There are no shortage of congenital syndromes that are acronyms arranged into some sort of vaguely pronounceable word. There will be lots of doodles about these, but we’ll start off with a more uncommon one – PHACE Syndrome.
PHACE Syndrome is a collection of findings that go along with large infantile hemangiomas. They’re the more worrisome (but less obviously disfiguring) things you need to look for when you see a baby with a large hemangioma on the face or multiple hemangiomas.
Posterior fossa brain malformations
Cardiac anomalies and coarctation of the aorta
The most common symptom of PHACE is cerebrovascular abnormalities, followed by cardiac anomalies (coarctation, aortic arch anomalies, VSDs). If you suspect PHACE, do clinical exam of the skin and eyes and MRI of the head, neck and chest.
Other cool facts
PHACE occurs in full-term normal birth weight infants (other hemangiomas tend to occur in preterm infants)
Quite common, more girls than boys (8:1)
Don’t confuse it with Strurge-Weber (port wine stain, associated with the facial dermatomes)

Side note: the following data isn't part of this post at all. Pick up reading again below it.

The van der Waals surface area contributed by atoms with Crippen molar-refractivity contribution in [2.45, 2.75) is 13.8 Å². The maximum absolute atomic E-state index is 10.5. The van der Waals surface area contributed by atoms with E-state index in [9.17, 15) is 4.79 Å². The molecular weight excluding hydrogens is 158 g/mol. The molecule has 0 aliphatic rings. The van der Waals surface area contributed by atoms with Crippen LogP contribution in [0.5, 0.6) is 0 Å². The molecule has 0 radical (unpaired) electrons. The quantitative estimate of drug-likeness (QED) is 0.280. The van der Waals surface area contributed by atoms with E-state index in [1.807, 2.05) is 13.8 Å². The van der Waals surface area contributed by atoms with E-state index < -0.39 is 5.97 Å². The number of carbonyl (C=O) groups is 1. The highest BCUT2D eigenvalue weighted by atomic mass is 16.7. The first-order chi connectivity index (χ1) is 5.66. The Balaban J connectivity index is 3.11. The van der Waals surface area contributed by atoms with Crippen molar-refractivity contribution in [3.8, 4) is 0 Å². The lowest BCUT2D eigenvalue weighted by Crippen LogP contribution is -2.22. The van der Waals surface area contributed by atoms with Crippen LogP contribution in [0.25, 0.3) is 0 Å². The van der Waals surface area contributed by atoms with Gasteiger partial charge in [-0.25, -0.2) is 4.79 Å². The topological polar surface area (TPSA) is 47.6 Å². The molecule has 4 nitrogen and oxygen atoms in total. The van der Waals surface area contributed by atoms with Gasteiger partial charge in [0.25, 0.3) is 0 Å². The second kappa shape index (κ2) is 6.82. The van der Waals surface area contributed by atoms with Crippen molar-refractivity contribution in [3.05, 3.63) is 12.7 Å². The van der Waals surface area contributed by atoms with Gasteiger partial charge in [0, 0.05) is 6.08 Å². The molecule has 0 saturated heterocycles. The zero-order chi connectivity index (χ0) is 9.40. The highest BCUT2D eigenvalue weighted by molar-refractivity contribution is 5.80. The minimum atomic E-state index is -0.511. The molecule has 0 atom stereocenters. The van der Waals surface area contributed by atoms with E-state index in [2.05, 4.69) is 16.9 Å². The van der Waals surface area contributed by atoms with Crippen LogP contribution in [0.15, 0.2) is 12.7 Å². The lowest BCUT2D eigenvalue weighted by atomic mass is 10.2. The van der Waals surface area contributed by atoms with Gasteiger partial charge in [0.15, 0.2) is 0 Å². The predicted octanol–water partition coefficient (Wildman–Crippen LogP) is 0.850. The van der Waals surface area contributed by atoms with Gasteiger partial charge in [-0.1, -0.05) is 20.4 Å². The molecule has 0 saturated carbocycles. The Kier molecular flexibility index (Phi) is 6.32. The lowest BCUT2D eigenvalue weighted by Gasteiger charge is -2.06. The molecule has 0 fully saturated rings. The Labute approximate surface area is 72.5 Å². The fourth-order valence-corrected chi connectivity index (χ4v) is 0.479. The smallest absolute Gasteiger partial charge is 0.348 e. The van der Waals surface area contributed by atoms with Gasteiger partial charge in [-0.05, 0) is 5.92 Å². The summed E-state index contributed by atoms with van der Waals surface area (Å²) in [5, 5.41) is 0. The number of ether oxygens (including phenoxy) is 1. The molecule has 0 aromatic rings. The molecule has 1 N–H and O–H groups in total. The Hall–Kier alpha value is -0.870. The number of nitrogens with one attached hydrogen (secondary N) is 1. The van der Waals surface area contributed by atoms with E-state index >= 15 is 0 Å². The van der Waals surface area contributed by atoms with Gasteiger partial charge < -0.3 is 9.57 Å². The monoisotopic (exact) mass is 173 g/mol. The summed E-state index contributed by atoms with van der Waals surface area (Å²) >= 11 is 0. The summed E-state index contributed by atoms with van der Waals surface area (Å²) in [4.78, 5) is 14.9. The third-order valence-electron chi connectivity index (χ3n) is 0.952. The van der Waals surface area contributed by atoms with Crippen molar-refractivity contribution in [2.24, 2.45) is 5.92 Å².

Port wine stains don’t proliferate and then regress like an infantile hemangioma
Burns are typically classified by their depth into (or through) the skin.
1st degree: just in the epidermis
Pink, hot, no blisters
Like a typical sunburn
2nd degree: into dermis, painful, wet
Superficial: unruptured blisters, hair & glands spared, erythematous (red) but blanch with pressure
Deep: ruptured blisters, hair often gone, can convert to a 3rd
3rd degree: through the dermis aka full thickness
Lack vascularization, dry, leathery, no sensation
Zones of a Burn
A burn isn’t a homogenous spot on the skin; more heat means more damage (who knew!)
40 – 44 C: enzymes malfunction, protein denature
>44 C: damage occurs faster than the cell can handle
Damage keeps going after the heat source is removed
Zone of Coagulation: The cells are dead and their proteins have denatured. Denatured proteins coagulate – think fried eggs. This is what forms the eschar of the burn.
Zone of Stasis: The cells aren’t quite dead but the blood supply isn’t the best. If the circulation gets worse (usually due to vessel constriction and thrombosis) the cells in this area will die too. This is why it can take a couple days for a burn to “declare” itself.
Zone of Hyperemia: “Hyperemia” means an increase in blood flow, in this case because of vasodilation. The cells in this area are alive and generally recover.
The image above shows a superficial 2nd degree burn.
Kawasaki Disease is one of the pediatric rashes that you always need to have in the back of your mind. Most of the time the disease is self-limiting, but the consequences of not catching it are pretty bad (turns out coronary artery aneurysms often lead to things like infarction and DEATH).